Teaching United States history
These are the researches of Herodotus of Halicarnassus, which he publishes, in the hope of thereby preserving from decay the remembrances of what men have done. . . .
History HERODOTUS, Athens, 449 B.C.
Man's cultural heritage pervades our lives almost from birth. Its formal organization and presentation in school courses becomes the core of the social studies curriculum. Approximately three-fourths of high school social studies teaching time is devoted to history: United States history, hemispheric study and world history. Every state has some sort of legal requirement for the study of American history and government at some point in the student's school career.
History is the story of what men and women have done, of what they have left for others to enjoy and suffer. People have made fantastic blunders and noble contributions, but regardless of the quality of human activity it has given us a legacy of civilization, not always fine and noble but on the whole there has been progress both material and moral. Man's outlook is basically hopeful and there has been some justification for this. As students look at history, if they are guided in the true spirit of criticism and imbued with the necessity to look for the truth, they cannot help being inspired by the heroic proportions of their ancestors' struggle for existence and a better life. Such is the study of history as it was introduced to the ancient Greek world by Herodotus.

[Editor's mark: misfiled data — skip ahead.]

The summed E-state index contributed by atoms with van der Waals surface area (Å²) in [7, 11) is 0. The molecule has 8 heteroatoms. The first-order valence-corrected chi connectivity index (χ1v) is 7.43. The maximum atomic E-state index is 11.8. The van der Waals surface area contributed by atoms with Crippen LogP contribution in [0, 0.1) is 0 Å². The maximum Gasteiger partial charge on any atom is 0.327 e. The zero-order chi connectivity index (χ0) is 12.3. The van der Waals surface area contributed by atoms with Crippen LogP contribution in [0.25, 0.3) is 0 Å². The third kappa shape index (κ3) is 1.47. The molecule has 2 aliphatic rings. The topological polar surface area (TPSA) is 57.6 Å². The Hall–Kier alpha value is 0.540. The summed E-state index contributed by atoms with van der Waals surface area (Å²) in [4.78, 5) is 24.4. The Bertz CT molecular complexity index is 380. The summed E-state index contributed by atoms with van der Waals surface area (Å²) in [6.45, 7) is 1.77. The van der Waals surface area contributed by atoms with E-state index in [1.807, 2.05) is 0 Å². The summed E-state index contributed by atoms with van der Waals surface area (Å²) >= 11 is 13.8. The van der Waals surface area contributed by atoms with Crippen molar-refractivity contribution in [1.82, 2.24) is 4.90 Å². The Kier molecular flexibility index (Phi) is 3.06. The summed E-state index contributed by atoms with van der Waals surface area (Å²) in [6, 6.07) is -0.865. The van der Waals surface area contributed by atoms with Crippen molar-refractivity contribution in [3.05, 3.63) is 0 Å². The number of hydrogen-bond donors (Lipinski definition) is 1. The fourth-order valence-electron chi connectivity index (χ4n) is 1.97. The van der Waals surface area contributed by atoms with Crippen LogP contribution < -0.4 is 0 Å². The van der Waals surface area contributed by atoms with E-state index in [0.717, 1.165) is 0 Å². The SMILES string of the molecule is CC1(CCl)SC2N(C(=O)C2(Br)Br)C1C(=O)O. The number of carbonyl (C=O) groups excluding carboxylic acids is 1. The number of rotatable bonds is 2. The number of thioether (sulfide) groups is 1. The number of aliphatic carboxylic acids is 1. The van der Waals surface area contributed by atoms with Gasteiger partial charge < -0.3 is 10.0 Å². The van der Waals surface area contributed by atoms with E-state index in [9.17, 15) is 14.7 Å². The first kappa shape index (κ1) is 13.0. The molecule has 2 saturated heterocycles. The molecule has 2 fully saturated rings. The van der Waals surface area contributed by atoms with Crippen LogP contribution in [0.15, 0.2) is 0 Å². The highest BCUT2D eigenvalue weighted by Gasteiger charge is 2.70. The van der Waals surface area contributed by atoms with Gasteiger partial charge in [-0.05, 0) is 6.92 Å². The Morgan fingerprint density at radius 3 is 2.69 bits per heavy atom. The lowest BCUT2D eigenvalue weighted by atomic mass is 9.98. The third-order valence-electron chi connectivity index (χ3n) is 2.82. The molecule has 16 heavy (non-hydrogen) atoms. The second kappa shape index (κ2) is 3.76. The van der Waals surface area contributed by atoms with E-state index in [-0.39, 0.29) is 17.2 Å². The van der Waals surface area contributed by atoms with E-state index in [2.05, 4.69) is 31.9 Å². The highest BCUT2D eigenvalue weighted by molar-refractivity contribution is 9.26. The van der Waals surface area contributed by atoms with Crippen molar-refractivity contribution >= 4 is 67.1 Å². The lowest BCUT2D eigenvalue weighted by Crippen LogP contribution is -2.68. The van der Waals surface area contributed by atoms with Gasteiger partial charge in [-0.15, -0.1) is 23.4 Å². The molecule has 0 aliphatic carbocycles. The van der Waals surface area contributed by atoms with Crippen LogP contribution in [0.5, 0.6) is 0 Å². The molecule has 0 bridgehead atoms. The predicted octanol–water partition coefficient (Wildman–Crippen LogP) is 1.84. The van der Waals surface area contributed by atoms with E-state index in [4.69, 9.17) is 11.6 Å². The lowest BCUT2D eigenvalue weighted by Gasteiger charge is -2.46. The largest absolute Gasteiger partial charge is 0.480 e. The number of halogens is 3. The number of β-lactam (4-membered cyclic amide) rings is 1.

After about a million years of human struggle out of the fog and ignorance of primeval antiquity during which time man's history was